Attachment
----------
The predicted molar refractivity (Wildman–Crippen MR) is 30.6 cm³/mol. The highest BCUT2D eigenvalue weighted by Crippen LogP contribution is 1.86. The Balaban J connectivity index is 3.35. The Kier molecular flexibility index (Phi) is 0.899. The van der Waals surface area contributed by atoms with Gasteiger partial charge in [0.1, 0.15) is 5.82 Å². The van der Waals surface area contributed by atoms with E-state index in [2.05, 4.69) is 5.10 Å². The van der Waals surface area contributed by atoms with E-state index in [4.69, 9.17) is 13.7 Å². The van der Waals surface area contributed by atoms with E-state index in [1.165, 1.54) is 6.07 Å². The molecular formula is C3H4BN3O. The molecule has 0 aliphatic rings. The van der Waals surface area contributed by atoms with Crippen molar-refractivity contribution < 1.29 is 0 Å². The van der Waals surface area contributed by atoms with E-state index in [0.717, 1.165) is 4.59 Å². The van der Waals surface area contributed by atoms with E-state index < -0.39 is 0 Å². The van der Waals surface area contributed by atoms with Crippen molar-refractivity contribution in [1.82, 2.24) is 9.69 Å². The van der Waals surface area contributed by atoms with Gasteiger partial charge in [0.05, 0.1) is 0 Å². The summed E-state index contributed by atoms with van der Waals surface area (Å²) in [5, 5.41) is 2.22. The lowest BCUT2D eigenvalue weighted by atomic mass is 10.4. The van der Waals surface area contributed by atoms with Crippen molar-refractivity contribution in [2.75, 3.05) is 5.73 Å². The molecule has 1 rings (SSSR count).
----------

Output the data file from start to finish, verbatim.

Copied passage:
The predicted molar refractivity (Wildman–Crippen MR) is 30.6 cm³/mol. The highest BCUT2D eigenvalue weighted by Crippen LogP contribution is 1.86. The Balaban J connectivity index is 3.35. The Kier molecular flexibility index (Phi) is 0.899. The van der Waals surface area contributed by atoms with Gasteiger partial charge in [0.1, 0.15) is 5.82 Å². The van der Waals surface area contributed by atoms with E-state index in [2.05, 4.69) is 5.10 Å². The van der Waals surface area contributed by atoms with E-state index in [4.69, 9.17) is 13.7 Å². The van der Waals surface area contributed by atoms with E-state index in [1.165, 1.54) is 6.07 Å². The molecular formula is C3H4BN3O. The molecule has 0 aliphatic rings. The van der Waals surface area contributed by atoms with Crippen molar-refractivity contribution < 1.29 is 0 Å². The van der Waals surface area contributed by atoms with E-state index in [0.717, 1.165) is 4.59 Å². The van der Waals surface area contributed by atoms with E-state index < -0.39 is 0 Å². The van der Waals surface area contributed by atoms with Crippen molar-refractivity contribution in [1.82, 2.24) is 9.69 Å². The van der Waals surface area contributed by atoms with Gasteiger partial charge in [0.05, 0.1) is 0 Å². The summed E-state index contributed by atoms with van der Waals surface area (Å²) in [5, 5.41) is 2.22. The lowest BCUT2D eigenvalue weighted by atomic mass is 10.4. The van der Waals surface area contributed by atoms with Crippen molar-refractivity contribution in [2.75, 3.05) is 5.73 Å². The molecule has 1 rings (SSSR count).